Special Collection

One Strange Rock

The Story of Earth

Asteroid impact crater viewed from space.

Asteroid impact crater viewed from space.


Only 556 people have escaped the bonds of Earth's gravity and biology to experience the planet from space since 1961. This tiny fraction of the more than seven billion people currently on the planet has a unique perspective on Earth and on life as we know it. 

Life on Earth is possible because our planet is protected from solar tempests and harmful rays by a magnetic field and the ozone layer. Additionally, we are the perfect distance from the stable, long-lasting sun, and our varied planetary surface supports remarkable biodiversity.

Use the classroom resources below to explore Earth's unique properties and processes.

Airing On National Geographic


One Strange Rock is a thrilling journey exploring the fragility and wonder of our planet, one of the most peculiar, unique places in the universe. It's the extraordinary story of why life as we know it exists on Earth, brought into perspective by the only people to have left it behind: astronauts. This 10-part series was filmed in 45 countries, on six continents, and from outer space. Take a trip through and beyond our planet, revealing the twists of fate that have allowed life to thrive on Earth. 

Check your local listings for National Geographic’s One Strange Rock air dates.


Curriculum Guide

Disclaimer: The content of this guide is solely the responsibility of the author and does not represent the official views of National Geographic Education.

Featured Materials

This middle school activity and classroom idea set will help you explore the wonders of Earth

In this image a firefighter in Hayfork, California, scans the air for embers that might drift across the control line, causing the fire to spread.

Natural Disasters and Climate Change

Students use maps and graphs to understand how the frequency of billion-dollar natural disaster events has changed over time.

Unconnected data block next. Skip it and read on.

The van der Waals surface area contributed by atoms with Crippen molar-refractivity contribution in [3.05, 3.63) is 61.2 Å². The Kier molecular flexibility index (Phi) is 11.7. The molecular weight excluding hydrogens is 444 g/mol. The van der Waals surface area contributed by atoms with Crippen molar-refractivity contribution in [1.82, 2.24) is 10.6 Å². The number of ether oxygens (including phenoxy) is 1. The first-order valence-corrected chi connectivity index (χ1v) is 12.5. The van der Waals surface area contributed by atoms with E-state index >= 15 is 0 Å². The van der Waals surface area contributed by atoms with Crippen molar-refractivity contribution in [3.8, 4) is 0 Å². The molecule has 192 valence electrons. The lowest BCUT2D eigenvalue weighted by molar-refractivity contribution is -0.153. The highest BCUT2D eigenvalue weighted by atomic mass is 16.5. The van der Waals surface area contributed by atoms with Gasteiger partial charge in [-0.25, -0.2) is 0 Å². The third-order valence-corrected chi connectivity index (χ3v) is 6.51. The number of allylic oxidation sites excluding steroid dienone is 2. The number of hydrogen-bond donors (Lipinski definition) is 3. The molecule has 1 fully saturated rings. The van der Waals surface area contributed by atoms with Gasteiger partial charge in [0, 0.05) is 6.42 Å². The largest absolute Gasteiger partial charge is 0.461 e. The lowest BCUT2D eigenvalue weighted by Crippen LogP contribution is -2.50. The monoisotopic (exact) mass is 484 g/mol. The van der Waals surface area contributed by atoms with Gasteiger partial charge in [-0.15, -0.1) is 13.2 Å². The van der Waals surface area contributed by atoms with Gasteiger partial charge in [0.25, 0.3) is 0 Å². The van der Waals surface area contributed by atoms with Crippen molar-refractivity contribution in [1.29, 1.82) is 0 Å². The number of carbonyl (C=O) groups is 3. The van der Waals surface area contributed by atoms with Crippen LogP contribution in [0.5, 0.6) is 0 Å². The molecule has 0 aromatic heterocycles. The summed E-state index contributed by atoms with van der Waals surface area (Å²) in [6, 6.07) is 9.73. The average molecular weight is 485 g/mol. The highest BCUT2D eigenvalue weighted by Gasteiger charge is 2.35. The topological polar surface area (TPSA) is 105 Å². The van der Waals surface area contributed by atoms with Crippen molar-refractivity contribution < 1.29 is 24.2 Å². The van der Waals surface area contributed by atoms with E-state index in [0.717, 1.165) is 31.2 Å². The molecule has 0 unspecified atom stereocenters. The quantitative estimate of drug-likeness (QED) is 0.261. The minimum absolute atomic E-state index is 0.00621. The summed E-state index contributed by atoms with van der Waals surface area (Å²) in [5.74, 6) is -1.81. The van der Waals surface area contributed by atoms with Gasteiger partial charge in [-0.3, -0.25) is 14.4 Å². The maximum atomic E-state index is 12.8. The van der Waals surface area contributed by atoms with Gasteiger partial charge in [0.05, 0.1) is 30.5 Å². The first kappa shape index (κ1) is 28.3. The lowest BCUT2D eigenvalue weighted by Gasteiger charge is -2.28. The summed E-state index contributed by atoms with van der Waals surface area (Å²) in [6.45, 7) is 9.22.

This image shows western Europe at night as viewed from the International Space Station.

One Strange Rock

Use these ideas to help students better understand the “strange rock” we live on and what makes it unique.

Elementary School Activities

Use these materials to teach students about seasons, weather, and animals and their habitats

Middle and High School Activities

Engage students in understanding their planet and its systems with these resources 

Idea Sets

Use these idea sets to explore the earth with your class


Explore these interactive story maps with your students

Earth's Extremes

Earth's Extremes  

Follow this GeoStory to learn about Earth's extremes, from highest and lowest, to hottest and coldest!


Use these videos to introduce students to different earth processes and species


Explore Earth’s geology, biology, and climate with nonfiction texts designed for the classroom


Encourage your students to learn more about the Earth with these encyclopedic entries


Use these maps to teach your students about natural disasters and earth processes

Photography Spotlights

Use these curriculum supported images with your students


Explore the science behind earthquakes, volcanoes, tornadoes, and hurricanes through maps, photos, and 3-D animations—and then make your own!

Other Resources

Check out these other National Geographic Programs!

Explorers in the Classroom

Explorers in the Classroom  

Transport your students from the classroom to the frontiers of exploration through live video conversations with National Geographic Explorers.

Educator Training

Educator Training  

Join the 30,000+ educators who have completed a National Geographic teacher training program.

National Geographic Bee

National Geographic Bee  

The National Geographic Bee is an annual competition organized by the National Geographic Society, designed to inspire  and reward students' curiosity about the world.